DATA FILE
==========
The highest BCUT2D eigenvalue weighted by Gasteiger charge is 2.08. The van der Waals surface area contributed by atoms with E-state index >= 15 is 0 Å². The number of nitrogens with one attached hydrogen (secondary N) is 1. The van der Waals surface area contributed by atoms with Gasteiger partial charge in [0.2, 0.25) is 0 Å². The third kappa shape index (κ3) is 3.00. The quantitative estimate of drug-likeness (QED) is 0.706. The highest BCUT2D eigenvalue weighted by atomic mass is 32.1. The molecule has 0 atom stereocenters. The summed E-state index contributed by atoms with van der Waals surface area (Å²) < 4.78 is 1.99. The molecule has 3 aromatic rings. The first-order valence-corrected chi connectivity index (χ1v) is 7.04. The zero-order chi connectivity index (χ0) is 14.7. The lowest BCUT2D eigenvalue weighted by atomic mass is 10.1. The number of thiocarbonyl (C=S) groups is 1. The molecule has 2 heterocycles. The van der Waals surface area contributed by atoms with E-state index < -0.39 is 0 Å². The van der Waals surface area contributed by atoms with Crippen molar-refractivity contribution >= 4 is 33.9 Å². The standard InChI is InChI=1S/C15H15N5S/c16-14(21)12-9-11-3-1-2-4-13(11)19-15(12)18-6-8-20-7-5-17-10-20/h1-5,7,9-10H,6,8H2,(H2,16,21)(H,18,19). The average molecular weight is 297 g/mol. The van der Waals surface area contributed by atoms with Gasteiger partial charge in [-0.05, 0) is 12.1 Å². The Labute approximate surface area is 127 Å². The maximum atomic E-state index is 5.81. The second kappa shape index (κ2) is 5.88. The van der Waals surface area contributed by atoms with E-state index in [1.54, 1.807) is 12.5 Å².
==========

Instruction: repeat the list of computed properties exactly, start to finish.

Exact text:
The highest BCUT2D eigenvalue weighted by Gasteiger charge is 2.08. The van der Waals surface area contributed by atoms with E-state index >= 15 is 0 Å². The number of nitrogens with one attached hydrogen (secondary N) is 1. The van der Waals surface area contributed by atoms with Gasteiger partial charge in [0.2, 0.25) is 0 Å². The third kappa shape index (κ3) is 3.00. The quantitative estimate of drug-likeness (QED) is 0.706. The highest BCUT2D eigenvalue weighted by atomic mass is 32.1. The molecule has 0 atom stereocenters. The summed E-state index contributed by atoms with van der Waals surface area (Å²) < 4.78 is 1.99. The molecule has 3 aromatic rings. The first-order valence-corrected chi connectivity index (χ1v) is 7.04. The zero-order chi connectivity index (χ0) is 14.7. The lowest BCUT2D eigenvalue weighted by atomic mass is 10.1. The number of thiocarbonyl (C=S) groups is 1. The molecule has 2 heterocycles. The van der Waals surface area contributed by atoms with E-state index < -0.39 is 0 Å². The van der Waals surface area contributed by atoms with Crippen molar-refractivity contribution >= 4 is 33.9 Å². The standard InChI is InChI=1S/C15H15N5S/c16-14(21)12-9-11-3-1-2-4-13(11)19-15(12)18-6-8-20-7-5-17-10-20/h1-5,7,9-10H,6,8H2,(H2,16,21)(H,18,19). The average molecular weight is 297 g/mol. The van der Waals surface area contributed by atoms with Gasteiger partial charge in [-0.05, 0) is 12.1 Å². The Labute approximate surface area is 127 Å². The maximum atomic E-state index is 5.81. The second kappa shape index (κ2) is 5.88. The van der Waals surface area contributed by atoms with E-state index in [1.54, 1.807) is 12.5 Å².